The cost of repairs incurred by an assessee-tenant in respect of tenanted premises would have to be allowed under section 30(a)(i); the question of disallowing such an expenditure and relegating the assessee to claim depreciation under section 32 does not arise
CIT v. Hi Line Pens Pvt. Ltd.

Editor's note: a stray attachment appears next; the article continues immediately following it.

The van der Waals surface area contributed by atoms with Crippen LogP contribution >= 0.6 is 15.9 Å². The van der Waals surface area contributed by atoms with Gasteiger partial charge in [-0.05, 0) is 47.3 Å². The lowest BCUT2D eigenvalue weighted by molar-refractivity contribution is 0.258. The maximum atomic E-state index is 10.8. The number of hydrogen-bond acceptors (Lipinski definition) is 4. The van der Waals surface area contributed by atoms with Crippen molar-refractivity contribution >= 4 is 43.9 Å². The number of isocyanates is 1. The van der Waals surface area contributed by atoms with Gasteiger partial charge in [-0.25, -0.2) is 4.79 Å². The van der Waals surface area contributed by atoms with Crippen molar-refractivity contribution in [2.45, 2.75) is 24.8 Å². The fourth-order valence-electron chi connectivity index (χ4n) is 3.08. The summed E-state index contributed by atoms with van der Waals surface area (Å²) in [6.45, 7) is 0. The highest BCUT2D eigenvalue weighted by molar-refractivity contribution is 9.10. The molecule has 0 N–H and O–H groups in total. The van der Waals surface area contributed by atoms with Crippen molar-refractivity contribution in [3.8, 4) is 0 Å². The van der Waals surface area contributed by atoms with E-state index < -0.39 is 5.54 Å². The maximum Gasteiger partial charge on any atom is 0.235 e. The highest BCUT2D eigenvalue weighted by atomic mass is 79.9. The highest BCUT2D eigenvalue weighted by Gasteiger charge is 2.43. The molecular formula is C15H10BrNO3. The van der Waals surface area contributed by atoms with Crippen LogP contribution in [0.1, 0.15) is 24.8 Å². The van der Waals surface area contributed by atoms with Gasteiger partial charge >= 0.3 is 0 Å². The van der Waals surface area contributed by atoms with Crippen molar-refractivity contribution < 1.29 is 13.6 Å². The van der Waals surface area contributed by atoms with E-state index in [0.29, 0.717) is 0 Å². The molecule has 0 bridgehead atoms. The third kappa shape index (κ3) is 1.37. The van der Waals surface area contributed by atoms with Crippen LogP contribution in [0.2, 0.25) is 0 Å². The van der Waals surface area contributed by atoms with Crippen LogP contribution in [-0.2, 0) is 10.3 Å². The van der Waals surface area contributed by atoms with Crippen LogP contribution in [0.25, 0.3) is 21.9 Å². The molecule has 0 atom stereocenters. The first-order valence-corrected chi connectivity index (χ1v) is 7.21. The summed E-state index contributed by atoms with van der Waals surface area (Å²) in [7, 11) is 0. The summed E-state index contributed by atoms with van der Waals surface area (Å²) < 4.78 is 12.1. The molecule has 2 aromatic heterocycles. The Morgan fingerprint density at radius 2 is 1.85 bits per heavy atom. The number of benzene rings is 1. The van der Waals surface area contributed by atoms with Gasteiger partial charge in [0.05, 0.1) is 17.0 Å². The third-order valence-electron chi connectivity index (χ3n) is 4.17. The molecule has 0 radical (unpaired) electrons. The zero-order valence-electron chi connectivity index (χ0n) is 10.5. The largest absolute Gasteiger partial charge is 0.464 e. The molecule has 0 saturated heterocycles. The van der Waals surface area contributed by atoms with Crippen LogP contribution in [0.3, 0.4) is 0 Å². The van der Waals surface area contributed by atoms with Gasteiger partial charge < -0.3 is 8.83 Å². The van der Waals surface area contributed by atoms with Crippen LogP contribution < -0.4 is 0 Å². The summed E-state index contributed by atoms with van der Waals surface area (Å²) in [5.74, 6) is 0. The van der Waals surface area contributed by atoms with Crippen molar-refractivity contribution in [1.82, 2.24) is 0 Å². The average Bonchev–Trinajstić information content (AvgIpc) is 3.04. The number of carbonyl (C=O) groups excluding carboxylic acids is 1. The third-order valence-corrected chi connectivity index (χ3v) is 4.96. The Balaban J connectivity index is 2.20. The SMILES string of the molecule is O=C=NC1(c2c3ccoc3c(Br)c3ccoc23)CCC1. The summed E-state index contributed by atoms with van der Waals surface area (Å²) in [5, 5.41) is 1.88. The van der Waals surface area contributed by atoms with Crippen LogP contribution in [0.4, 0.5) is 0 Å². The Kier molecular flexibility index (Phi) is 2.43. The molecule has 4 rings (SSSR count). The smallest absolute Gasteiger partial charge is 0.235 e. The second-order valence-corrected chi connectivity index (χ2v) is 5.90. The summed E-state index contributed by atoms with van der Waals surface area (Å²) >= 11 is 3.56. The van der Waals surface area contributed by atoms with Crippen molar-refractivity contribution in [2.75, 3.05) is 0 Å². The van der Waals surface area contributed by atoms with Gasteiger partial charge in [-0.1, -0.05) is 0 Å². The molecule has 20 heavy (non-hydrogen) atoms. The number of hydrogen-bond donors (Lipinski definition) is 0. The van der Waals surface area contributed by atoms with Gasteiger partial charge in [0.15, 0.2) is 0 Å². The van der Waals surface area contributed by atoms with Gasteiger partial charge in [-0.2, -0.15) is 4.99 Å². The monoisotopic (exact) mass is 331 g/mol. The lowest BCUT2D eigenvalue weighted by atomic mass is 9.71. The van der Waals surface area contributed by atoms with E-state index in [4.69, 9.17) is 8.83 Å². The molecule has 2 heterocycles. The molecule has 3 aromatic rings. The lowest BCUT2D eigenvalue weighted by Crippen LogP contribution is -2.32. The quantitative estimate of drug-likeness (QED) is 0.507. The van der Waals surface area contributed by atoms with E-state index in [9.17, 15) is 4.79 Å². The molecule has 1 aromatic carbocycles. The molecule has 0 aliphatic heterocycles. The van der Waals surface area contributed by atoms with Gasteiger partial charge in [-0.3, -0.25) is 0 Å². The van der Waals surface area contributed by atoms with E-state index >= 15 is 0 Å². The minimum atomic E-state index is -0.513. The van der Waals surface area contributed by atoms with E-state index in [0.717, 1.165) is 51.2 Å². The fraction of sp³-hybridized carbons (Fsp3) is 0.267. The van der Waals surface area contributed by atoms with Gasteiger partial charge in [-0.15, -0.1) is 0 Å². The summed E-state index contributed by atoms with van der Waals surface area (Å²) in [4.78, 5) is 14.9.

16. After having considered the arguments advanced by the learned counsel for the parties and examined the decisions cited by them, we are of the view that the assessee’s claim for deduction under Section 30(a)(i) has been rightly allowed by the Tribunal. The decisions cited by the learned counsel for the revenue relate to “current repairs”. There is a clear distinction between the expression “repairs” and the expression “current repairs”. It is obvious that the word “repairs” is much wider than the expression “current repairs”. This fact has also been taken note of by the Supreme Court in the case of Saravana Spinning Mills P. Ltd. (supra). The expression “current repairs” is much more restricted than the word “repairs” because the latter is qualified by the word “current”. What the assessee has done in the present case has been construed to be repairs by the Tribunal as a finding of fact. It has not brought about any new asset and more importantly it was not the intention of the assessee to bring about any new capital asset. The expenses that were incurred by the assessee were towards repairing the premises taken on lease so as to make it more conducive to its business activity. Such expenses would clearly fall within the expression of repairs to the premises as appearing in Section 30(a)(i). The legislature has made a distinction between expenses incurred by a tenant for “repairs” of the premises and expenses incurred by a person who is not a tenant towards “current repairs” to the premises. This distinction has to be given meaning. Perhaps the logic behind the distinction was that a tenant would, by the very nature of his status as a tenant, not undertake expenditures as would endure beyond his likely period of tenancy or create a new asset. Whereas, an owner may undertake expenditures so as to even bring about new assets of capital nature. It was, therefore, necessary to qualify the expenditure on repairs. The deduction was, therefore, limited to expenditure on “current repairs” only. It follows, therefore, that the cost of repairs that have been incurred by a tenant in respect of such premises would have to be allowed under Section 30(a)(i). The question of disallowing such an expenditure and relegating the assessee to claim depreciation under Section 32 does not arise. The assessee has not claimed depreciation. It has claimed deduction under Section 30(a)(i). Once the assessee’s claim falls within that provision there is no question of considering the question of applicability of Section 32. Consequently, the question that has been framed is answered in favour of the assessee and against the revenue. The appeal is dismissed